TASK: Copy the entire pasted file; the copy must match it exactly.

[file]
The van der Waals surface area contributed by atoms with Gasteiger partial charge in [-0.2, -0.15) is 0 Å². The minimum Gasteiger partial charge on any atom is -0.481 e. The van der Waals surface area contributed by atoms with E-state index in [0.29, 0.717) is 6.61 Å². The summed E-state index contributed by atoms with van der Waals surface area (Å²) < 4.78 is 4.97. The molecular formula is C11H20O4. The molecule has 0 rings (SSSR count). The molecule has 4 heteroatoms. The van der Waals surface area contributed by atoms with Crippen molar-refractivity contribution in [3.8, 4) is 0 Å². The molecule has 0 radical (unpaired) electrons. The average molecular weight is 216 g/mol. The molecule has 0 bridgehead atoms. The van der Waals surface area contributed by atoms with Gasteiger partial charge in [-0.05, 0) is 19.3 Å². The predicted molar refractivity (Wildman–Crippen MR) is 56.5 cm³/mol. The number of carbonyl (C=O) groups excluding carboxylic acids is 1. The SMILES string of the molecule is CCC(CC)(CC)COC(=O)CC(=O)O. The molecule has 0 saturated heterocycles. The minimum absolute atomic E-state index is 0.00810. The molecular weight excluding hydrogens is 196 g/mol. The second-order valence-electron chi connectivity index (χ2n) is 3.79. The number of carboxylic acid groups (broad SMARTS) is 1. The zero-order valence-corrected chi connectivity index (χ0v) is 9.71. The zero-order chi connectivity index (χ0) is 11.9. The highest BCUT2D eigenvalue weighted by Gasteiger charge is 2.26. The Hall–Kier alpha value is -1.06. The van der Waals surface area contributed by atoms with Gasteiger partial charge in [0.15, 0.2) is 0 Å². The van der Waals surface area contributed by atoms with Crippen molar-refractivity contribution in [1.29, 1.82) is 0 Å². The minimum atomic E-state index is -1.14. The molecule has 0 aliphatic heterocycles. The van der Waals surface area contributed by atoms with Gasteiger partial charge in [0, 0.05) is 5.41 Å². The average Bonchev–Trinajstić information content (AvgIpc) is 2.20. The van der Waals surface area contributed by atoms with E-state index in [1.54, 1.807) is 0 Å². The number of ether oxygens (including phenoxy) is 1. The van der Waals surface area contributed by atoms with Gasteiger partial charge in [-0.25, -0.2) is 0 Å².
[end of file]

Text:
The van der Waals surface area contributed by atoms with Gasteiger partial charge in [-0.2, -0.15) is 0 Å². The minimum Gasteiger partial charge on any atom is -0.481 e. The van der Waals surface area contributed by atoms with E-state index in [0.29, 0.717) is 6.61 Å². The summed E-state index contributed by atoms with van der Waals surface area (Å²) < 4.78 is 4.97. The molecular formula is C11H20O4. The molecule has 0 rings (SSSR count). The molecule has 4 heteroatoms. The van der Waals surface area contributed by atoms with Crippen molar-refractivity contribution in [3.8, 4) is 0 Å². The molecule has 0 radical (unpaired) electrons. The average molecular weight is 216 g/mol. The molecule has 0 bridgehead atoms. The van der Waals surface area contributed by atoms with Gasteiger partial charge in [-0.05, 0) is 19.3 Å². The predicted molar refractivity (Wildman–Crippen MR) is 56.5 cm³/mol. The number of carbonyl (C=O) groups excluding carboxylic acids is 1. The SMILES string of the molecule is CCC(CC)(CC)COC(=O)CC(=O)O. The molecule has 0 saturated heterocycles. The minimum absolute atomic E-state index is 0.00810. The molecular weight excluding hydrogens is 196 g/mol. The second-order valence-electron chi connectivity index (χ2n) is 3.79. The number of carboxylic acid groups (broad SMARTS) is 1. The zero-order valence-corrected chi connectivity index (χ0v) is 9.71. The zero-order chi connectivity index (χ0) is 11.9. The highest BCUT2D eigenvalue weighted by Gasteiger charge is 2.26. The Hall–Kier alpha value is -1.06. The van der Waals surface area contributed by atoms with Gasteiger partial charge in [0.15, 0.2) is 0 Å². The van der Waals surface area contributed by atoms with Crippen molar-refractivity contribution in [1.29, 1.82) is 0 Å². The minimum atomic E-state index is -1.14. The molecule has 0 aliphatic heterocycles. The van der Waals surface area contributed by atoms with Gasteiger partial charge in [0, 0.05) is 5.41 Å². The average Bonchev–Trinajstić information content (AvgIpc) is 2.20. The van der Waals surface area contributed by atoms with E-state index in [1.54, 1.807) is 0 Å². The number of ether oxygens (including phenoxy) is 1. The van der Waals surface area contributed by atoms with Gasteiger partial charge in [-0.25, -0.2) is 0 Å².